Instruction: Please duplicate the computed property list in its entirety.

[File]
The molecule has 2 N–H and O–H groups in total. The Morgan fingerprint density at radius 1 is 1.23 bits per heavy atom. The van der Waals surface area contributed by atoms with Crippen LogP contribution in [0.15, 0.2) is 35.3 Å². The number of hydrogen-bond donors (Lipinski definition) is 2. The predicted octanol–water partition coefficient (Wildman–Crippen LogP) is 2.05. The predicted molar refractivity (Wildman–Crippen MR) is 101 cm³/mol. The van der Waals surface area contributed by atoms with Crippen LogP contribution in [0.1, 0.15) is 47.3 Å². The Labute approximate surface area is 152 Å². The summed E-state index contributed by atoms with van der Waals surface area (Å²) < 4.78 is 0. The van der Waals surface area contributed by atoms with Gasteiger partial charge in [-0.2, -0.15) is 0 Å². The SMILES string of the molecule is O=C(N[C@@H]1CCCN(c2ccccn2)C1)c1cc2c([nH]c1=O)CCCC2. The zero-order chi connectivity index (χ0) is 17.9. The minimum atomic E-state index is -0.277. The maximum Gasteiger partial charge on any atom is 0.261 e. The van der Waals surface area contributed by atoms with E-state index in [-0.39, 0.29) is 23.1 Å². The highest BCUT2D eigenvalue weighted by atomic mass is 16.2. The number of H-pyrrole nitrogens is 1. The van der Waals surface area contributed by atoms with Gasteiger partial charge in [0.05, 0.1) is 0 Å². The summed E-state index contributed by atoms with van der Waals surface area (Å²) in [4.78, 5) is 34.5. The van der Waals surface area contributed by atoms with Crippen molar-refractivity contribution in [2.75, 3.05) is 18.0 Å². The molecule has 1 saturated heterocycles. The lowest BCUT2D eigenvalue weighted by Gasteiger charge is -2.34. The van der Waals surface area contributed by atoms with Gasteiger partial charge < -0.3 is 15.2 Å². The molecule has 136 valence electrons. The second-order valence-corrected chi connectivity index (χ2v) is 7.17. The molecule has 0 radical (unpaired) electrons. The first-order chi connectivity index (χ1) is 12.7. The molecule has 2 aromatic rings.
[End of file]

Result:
The molecule has 2 N–H and O–H groups in total. The Morgan fingerprint density at radius 1 is 1.23 bits per heavy atom. The van der Waals surface area contributed by atoms with Crippen LogP contribution in [0.15, 0.2) is 35.3 Å². The number of hydrogen-bond donors (Lipinski definition) is 2. The predicted octanol–water partition coefficient (Wildman–Crippen LogP) is 2.05. The predicted molar refractivity (Wildman–Crippen MR) is 101 cm³/mol. The van der Waals surface area contributed by atoms with Crippen LogP contribution in [0.1, 0.15) is 47.3 Å². The Labute approximate surface area is 152 Å². The summed E-state index contributed by atoms with van der Waals surface area (Å²) < 4.78 is 0. The van der Waals surface area contributed by atoms with Gasteiger partial charge in [-0.2, -0.15) is 0 Å². The SMILES string of the molecule is O=C(N[C@@H]1CCCN(c2ccccn2)C1)c1cc2c([nH]c1=O)CCCC2. The zero-order chi connectivity index (χ0) is 17.9. The minimum atomic E-state index is -0.277. The maximum Gasteiger partial charge on any atom is 0.261 e. The van der Waals surface area contributed by atoms with E-state index in [-0.39, 0.29) is 23.1 Å². The highest BCUT2D eigenvalue weighted by atomic mass is 16.2. The number of H-pyrrole nitrogens is 1. The van der Waals surface area contributed by atoms with Gasteiger partial charge in [0.05, 0.1) is 0 Å². The summed E-state index contributed by atoms with van der Waals surface area (Å²) in [4.78, 5) is 34.5. The van der Waals surface area contributed by atoms with Crippen molar-refractivity contribution in [2.75, 3.05) is 18.0 Å². The molecule has 1 saturated heterocycles. The lowest BCUT2D eigenvalue weighted by Gasteiger charge is -2.34. The van der Waals surface area contributed by atoms with Gasteiger partial charge < -0.3 is 15.2 Å². The molecule has 136 valence electrons. The second-order valence-corrected chi connectivity index (χ2v) is 7.17. The molecule has 0 radical (unpaired) electrons. The first-order chi connectivity index (χ1) is 12.7. The molecule has 2 aromatic rings.